Moe announces adjustments and changes to municipal programs

Herald File Photo.

During his address to the Municipalities of Saskatchewan annual convention, Premier Scott Moe announced what will be happening with two major programs this year.
Moe announced that municipalities will be receiving more than $275 million in the 2021-22 Municipal Revenue Sharing Program, which is the second-highest overall amount ever.

“Revenue sharing continues to flow under the formula that is quite literally the envy of the nation,” Moe said.

“Now revenue sharing is going to be down slightly in the coming fiscal year because of the weaker PST revenues that the province received two years ago, and there may be another drop because of the slowdown related to COVID-19. That’s the nature of the revenue sharing formula.”

He explained that the funding could be used by municipalities flexibly while investing in priorities unique to their communities. The stability is key during the COVID-19 pandemic. Moe noted the fast tracking of lump sum funding in June 2020.

The annual provincial funding amount for the program is based on three quarters of one point of the provincial sales tax (PST) revenue collected from two years prior. Overall funding under the Municipal Revenue Sharing Program for 2021-22 represents an approximately 117 per cent increase from the 2007-08 provincial fiscal year.

From the total Municipal Revenue Sharing Program, $1.5 million will be invested in the Targeted Sector Support Initiative. The initiative supports municipal projects that advance priority areas, such as good governance, regional planning, and inter-community collaboration. The initiative is co-managed by the provincial government and municipal partners.

With this announcement, more than $3.4 billion in provincial funding has been allocated to support municipalities across Saskatchewan through this program from 2007-08 to 2021-22. More details will be available when the provincial budget is released in April.

Moe also announced an additional $3 million in capital funding available to improve conditions on highways in Saskatchewan’s smaller cities. The additional funding will boost capital dollars in the Urban Highway Connector Program (UHCP) to $10 million over two years.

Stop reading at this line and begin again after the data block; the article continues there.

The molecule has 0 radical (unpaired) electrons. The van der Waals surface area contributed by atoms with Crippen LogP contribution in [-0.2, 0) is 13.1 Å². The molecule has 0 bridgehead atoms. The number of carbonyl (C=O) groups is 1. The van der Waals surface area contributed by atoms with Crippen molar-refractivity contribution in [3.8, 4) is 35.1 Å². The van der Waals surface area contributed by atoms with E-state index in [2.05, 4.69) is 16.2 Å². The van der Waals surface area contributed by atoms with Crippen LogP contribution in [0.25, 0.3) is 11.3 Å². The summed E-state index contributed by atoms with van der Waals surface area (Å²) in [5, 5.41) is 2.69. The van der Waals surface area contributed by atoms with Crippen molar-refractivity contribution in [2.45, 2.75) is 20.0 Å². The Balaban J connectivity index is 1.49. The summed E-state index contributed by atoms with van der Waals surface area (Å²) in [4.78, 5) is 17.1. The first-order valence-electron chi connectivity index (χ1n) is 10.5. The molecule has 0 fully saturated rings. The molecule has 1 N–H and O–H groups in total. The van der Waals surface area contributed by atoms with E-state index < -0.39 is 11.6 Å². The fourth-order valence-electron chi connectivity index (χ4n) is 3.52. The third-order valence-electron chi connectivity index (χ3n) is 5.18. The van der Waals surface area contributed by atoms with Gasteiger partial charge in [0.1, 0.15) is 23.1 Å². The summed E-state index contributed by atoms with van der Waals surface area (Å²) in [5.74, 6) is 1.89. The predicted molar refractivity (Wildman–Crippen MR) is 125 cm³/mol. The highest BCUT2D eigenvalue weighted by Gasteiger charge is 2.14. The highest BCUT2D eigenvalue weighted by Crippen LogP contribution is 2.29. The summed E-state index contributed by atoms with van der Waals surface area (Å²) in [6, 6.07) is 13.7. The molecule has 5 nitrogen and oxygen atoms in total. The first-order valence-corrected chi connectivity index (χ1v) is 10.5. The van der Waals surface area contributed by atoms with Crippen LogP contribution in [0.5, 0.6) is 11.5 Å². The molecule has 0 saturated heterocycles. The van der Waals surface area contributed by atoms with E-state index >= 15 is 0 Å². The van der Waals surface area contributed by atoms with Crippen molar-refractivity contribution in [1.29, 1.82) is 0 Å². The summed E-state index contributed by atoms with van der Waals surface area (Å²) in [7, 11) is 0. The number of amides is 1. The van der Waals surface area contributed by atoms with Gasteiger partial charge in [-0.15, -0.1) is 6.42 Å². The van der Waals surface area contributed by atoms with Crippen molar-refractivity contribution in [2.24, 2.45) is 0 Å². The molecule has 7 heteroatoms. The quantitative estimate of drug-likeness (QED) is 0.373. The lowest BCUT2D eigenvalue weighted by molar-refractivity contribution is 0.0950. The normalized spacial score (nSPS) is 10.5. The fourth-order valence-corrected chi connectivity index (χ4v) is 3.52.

“We are going to add another $3 million so that we can advance projects that are crucial for our economy, for our economic recovery and for our quality and safety of life in our communities,” Moe said.

 The UHCP was created in 2008 to provide stable funding and service levels on highways within city limits that connect to the provincial networks.  The program provides financial assistance to urban municipalities for the maintenance, operation and rehabilitation of these roadways.

UHCP funded significant rehabilitation projects in Regina, Estevan, and Yorkton in the 2020-21-budget year, along with lighting upgrades in Lloydminster and starting a regional planning project in the Swift Current area.  

Rehabilitation projects in Prince Albert, Estevan, Meadow Lake, Lloydminster, Humboldt, North Battleford, Moose Jaw and Yorkton have been identified as priorities in the UHCP’s multi-year plan.

Through a detailed review of UHCP, towns and cities requested changes to the program.  One of the most significant changes is the Ministry of Highways assuming 100 per cent of the maintenance and rehabilitation costs for urban connectors in Saskatchewan towns as of April 1, 2021, reducing the number of municipalities competing for UHCP dollars each year.  Changes are also being made to how funding is allocated to Regina and Saskatoon.

The government added in a release that it is meeting its target of improving more than 1,000 km of provincial highways this year, the first of its 10-year Growth Plan goal to build and upgrade 10,000 km of highways.

Since 2008, the province has invested more than $200 million into improving urban highways in Saskatchewan over and above municipal revenue sharing.  During that same period, the Government of Saskatchewan has invested more than $9.8 billion in highways infrastructure, improving more than 15,800 km of Saskatchewan highways.

Moe also announced approval of investing in 30 projects in the Investing in Canada Infrastructure Program (ICIP). The governments of Canada and Saskatchewan signed a bilateral agreement in October 2018 for the Investing in Canada Infrastructure Program (ICIP).

“That’s 30 ICIP projects across the province. These will include projects to improve our wastewater systems in our communities, replace bridges and to renovate some of our recreation facilities,” Moe said.